Hong Kong supporters and China nationalists face off at Vancouver SkyTrain station (VIDEOS)

Aug 17 2019, 9:33 pm

At its peak late Saturday afternoon, as many as 2,000 people converged at the southeast corner of West Broadway and Cambie Street in Vancouver for duelling rallies between Hong Kong pro-democracy supporters and Pro-China communist nationalists.

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There was a heavy Vancouver Police presence outside SkyTrain’s Broadway-City Hall Station to keep both sides in order, and maintain access to the station and the area’s road traffic flow. Crowds surrounded the entire station entrance building, including the rear plaza to the south and a portion of the parking lot.

Duelling Pro-Hong Kong vs. Pro-China rally in Vancouver on August 17, 2019

Duelling Pro-Hong Kong vs. Pro-China rally in Vancouver on August 17, 2019. (Kenneth Chan / Daily Hive)

This was just one of a number of cities around the world where organized protests by Hong Kong supporters were held today in solidarity, with several countered by Pro-China groups. Some protests in Toronto and Australia turned violent when the groups clashed.

In Vancouver, the groups did not become physical, but it became a shouting match at times, with both sides hurling insults and slurs at each other. From the Pro-Hong Kong group, there were shouts of “free Hong Kong, “Hong Kong, add oil,” “free the 10 Canadians,” and “Go back to China,” with the Pro-China group returning with chants of “Hong Kong is China” and “China is your big daddy.”

However, there were also times when both sides claimed they love Hong Kong.

Pro-Hong Kong supporters wore black clothing and were decked out with Canadian flags, while the Pro-China supporters in red showed up with their Chinese flags. The anthems of Canada and China were sung a number of times.

“I’m here to do my small part and support my friends back home,” said Raymond, a UBC student from Hong Kong, told Daily Hive. “I have friends who have been out in the streets every weekend since June, the government doesn’t listen, and the police have been completely out of line.”

“The situation has made us really desperate… it’s our home and we don’t want to take what we already have now, our rights and freedoms, for granted.”

Duelling Pro-Hong Kong vs. Pro-China rally in Vancouver on August 17, 2019

Duelling Pro-Hong Kong vs. Pro-China rally in Vancouver on August 17, 2019. (Kenneth Chan / Daily Hive)

But even for Vancouver’s protest ‘standards’, today’s event had its highly unusual moments.

A number of vehicles circled the block throughout the protest, with its occupants waving giant Chinese flags and blaring the Chinese national anthem on their car stereos. Several of the Pro-China drivers were warned by police for honking and waving flags out their window, and at least one driver was ticketed for distracted driving after being caught using a smartphone behind the wheel.

Another driver, a Pro-Hong Kong supporter, circled the block several times with a giant British flag hanging out of the car.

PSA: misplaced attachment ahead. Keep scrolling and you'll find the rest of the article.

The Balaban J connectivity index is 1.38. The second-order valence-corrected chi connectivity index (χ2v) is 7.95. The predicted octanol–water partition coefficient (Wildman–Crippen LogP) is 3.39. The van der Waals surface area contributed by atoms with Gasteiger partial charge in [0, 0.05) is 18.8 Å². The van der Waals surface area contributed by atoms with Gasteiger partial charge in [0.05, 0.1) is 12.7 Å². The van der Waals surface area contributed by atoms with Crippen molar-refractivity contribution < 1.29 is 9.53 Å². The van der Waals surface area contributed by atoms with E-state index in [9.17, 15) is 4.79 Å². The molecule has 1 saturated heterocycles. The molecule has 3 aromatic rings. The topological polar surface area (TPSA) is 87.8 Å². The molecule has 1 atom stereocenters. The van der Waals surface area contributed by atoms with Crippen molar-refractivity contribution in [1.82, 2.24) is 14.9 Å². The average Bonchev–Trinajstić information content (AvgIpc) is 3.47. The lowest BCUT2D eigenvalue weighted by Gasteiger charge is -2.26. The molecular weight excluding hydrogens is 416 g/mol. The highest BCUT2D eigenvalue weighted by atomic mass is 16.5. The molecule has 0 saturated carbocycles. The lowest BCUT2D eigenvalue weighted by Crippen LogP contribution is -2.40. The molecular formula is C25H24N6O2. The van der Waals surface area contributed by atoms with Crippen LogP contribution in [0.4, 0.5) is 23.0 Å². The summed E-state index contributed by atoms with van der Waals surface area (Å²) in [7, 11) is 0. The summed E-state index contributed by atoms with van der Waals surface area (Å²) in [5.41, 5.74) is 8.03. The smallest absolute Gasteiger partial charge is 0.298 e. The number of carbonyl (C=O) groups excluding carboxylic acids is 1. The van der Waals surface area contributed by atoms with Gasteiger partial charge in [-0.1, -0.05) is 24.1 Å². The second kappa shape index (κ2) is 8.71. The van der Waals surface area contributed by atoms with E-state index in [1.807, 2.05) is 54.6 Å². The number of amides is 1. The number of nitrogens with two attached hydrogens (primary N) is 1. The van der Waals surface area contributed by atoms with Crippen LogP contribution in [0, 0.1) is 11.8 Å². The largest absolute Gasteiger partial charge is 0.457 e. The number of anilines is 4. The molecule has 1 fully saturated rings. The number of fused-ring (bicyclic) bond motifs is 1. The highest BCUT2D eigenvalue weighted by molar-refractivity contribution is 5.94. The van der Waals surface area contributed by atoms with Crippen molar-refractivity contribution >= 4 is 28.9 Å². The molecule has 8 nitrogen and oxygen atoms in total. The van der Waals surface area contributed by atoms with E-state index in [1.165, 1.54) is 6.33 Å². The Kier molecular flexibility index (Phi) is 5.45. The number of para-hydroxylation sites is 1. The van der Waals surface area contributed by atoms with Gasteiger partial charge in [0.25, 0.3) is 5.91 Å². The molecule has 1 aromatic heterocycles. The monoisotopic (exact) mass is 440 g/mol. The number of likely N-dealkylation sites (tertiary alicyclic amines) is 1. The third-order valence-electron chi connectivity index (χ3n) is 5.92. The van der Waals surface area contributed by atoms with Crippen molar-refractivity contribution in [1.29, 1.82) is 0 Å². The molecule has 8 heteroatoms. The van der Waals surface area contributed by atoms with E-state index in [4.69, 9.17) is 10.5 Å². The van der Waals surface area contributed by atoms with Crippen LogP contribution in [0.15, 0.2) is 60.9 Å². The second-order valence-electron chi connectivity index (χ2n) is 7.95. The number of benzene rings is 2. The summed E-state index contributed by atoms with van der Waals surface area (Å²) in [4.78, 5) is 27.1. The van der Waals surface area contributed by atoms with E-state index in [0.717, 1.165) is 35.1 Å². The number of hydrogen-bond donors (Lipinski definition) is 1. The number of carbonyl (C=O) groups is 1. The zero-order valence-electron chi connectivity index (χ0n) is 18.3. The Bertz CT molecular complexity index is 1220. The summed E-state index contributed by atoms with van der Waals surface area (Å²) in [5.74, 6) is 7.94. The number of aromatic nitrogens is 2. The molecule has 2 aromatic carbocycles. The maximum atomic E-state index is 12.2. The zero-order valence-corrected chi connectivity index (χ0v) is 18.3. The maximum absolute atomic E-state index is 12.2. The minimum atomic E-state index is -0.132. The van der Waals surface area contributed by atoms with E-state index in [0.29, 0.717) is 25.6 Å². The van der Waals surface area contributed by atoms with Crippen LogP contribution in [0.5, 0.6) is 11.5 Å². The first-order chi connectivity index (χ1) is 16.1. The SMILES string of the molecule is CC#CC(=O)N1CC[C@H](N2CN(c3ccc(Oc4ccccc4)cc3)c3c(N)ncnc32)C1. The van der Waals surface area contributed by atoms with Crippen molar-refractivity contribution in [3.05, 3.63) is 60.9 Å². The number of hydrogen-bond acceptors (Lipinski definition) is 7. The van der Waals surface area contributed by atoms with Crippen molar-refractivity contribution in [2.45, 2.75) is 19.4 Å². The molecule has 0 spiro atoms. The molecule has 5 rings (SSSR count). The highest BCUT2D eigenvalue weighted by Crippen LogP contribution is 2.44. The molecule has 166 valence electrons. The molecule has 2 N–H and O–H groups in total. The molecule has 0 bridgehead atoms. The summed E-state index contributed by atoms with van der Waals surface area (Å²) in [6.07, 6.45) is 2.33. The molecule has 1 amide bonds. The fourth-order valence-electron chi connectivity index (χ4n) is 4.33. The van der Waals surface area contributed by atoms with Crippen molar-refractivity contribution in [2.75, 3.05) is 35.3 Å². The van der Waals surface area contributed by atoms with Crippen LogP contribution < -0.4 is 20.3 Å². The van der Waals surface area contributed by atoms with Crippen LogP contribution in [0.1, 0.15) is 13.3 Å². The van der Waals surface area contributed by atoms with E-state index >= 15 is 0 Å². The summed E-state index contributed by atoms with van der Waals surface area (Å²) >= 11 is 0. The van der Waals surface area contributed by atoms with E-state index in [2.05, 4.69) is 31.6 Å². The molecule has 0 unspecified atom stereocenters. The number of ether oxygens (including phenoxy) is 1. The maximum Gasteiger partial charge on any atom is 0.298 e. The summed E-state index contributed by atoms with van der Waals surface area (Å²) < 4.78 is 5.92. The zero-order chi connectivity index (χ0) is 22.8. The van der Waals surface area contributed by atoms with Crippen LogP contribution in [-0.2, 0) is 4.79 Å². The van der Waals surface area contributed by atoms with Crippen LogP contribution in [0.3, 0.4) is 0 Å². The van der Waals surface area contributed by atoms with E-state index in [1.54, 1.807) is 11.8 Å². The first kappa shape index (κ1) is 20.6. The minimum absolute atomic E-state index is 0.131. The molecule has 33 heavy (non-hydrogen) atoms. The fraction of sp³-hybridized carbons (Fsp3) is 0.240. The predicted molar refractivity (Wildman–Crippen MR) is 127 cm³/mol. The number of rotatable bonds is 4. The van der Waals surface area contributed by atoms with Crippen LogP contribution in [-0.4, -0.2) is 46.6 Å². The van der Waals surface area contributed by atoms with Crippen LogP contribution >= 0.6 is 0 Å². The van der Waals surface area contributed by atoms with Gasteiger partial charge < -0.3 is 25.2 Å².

The Vancouver protest ended at 8 pm as scheduled.

The Hong Kong crisis is now approaching its 12th week, after protests began in June over the controversial extradition bill. The movement has since expanded its mandate to entail a number of other demands including an independent inquiry on police brutality in earlier incidents, the resignation of chief executive Carrie Lam, and a full official withdrawal of the bill from the legislative process.

Additionally, the continued unrest also highlights pent up frustrations with Hong Kong’s social issues, namely growing housing unaffordability due to the influence of Mainland Chinese citizens migrating into the city, and fears over the future of Hong Kong’s autonomy and protected freedoms in 2047, when the ‘one country, two systems’ of governance negotiated by the British ends.

Early this month, an incident where protesters ripped off the Chinese flag from the flag poles on the Tsim Sha Tsui waterfront and threw it into Victoria Harbour sparked outrage in Mainland China.

Ever since, Chinese social media networks have been trending with photo posts of Mainland Chinese citizens posing with their flag and using the hashtag “the five-star red flag has 1.4 billion protectors.”

Tensions continue to escalate in Hong Kong; there are confirmed reports of a deployment of a large contingent of the People’s Liberation Army to a border town of Hong Kong — a tactic of intimidation and an indication of Beijing’s dwindling patience over the inability of Hong Kong officials to quell the unrest.

Vancouver is one of the cities outside of Hong Kong that could be most affected by the worsening crisis in the former British colony.

Hundreds of thousands of Canadians currently reside in Hong Kong, and the deteriorating crisis could potentially lead to a sudden mass migration of these residents to cities like Vancouver, Toronto, Sydney, Melbourne, Singapore, and London.

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